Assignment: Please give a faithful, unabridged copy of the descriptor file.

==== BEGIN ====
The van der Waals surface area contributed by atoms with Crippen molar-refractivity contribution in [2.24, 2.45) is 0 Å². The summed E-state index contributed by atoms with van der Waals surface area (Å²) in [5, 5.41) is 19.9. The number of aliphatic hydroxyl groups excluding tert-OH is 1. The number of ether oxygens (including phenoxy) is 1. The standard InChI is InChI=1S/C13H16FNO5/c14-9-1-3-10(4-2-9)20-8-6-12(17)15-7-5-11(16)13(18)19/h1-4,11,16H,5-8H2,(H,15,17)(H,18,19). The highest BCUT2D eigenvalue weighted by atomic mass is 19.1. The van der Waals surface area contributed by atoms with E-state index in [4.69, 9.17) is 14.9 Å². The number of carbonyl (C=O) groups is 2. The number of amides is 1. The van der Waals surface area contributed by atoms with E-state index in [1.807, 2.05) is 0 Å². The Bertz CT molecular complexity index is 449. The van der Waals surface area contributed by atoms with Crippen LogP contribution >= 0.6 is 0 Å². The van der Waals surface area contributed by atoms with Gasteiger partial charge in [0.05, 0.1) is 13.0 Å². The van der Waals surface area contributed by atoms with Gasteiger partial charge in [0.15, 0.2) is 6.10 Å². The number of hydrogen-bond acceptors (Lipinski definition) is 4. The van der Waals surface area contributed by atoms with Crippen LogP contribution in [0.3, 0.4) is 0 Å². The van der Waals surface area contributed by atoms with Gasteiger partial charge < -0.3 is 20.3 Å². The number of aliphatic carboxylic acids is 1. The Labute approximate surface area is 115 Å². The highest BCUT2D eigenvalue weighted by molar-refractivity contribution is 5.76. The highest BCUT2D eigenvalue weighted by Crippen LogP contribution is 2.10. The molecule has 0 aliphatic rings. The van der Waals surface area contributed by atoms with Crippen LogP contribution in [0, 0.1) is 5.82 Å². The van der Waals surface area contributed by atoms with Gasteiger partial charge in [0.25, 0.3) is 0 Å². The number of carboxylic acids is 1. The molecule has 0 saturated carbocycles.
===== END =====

The van der Waals surface area contributed by atoms with Crippen molar-refractivity contribution in [2.24, 2.45) is 0 Å². The summed E-state index contributed by atoms with van der Waals surface area (Å²) in [5, 5.41) is 19.9. The number of aliphatic hydroxyl groups excluding tert-OH is 1. The number of ether oxygens (including phenoxy) is 1. The standard InChI is InChI=1S/C13H16FNO5/c14-9-1-3-10(4-2-9)20-8-6-12(17)15-7-5-11(16)13(18)19/h1-4,11,16H,5-8H2,(H,15,17)(H,18,19). The highest BCUT2D eigenvalue weighted by atomic mass is 19.1. The van der Waals surface area contributed by atoms with E-state index in [4.69, 9.17) is 14.9 Å². The number of carbonyl (C=O) groups is 2. The number of amides is 1. The van der Waals surface area contributed by atoms with E-state index in [1.807, 2.05) is 0 Å². The Bertz CT molecular complexity index is 449. The van der Waals surface area contributed by atoms with Crippen LogP contribution >= 0.6 is 0 Å². The van der Waals surface area contributed by atoms with Gasteiger partial charge in [0.05, 0.1) is 13.0 Å². The van der Waals surface area contributed by atoms with Gasteiger partial charge in [0.15, 0.2) is 6.10 Å². The number of hydrogen-bond acceptors (Lipinski definition) is 4. The van der Waals surface area contributed by atoms with Crippen LogP contribution in [0.3, 0.4) is 0 Å². The van der Waals surface area contributed by atoms with Gasteiger partial charge < -0.3 is 20.3 Å². The number of aliphatic carboxylic acids is 1. The Labute approximate surface area is 115 Å². The highest BCUT2D eigenvalue weighted by molar-refractivity contribution is 5.76. The highest BCUT2D eigenvalue weighted by Crippen LogP contribution is 2.10. The molecule has 0 aliphatic rings. The van der Waals surface area contributed by atoms with Crippen LogP contribution in [0, 0.1) is 5.82 Å². The van der Waals surface area contributed by atoms with Gasteiger partial charge in [0.25, 0.3) is 0 Å². The number of carboxylic acids is 1. The molecule has 0 saturated carbocycles.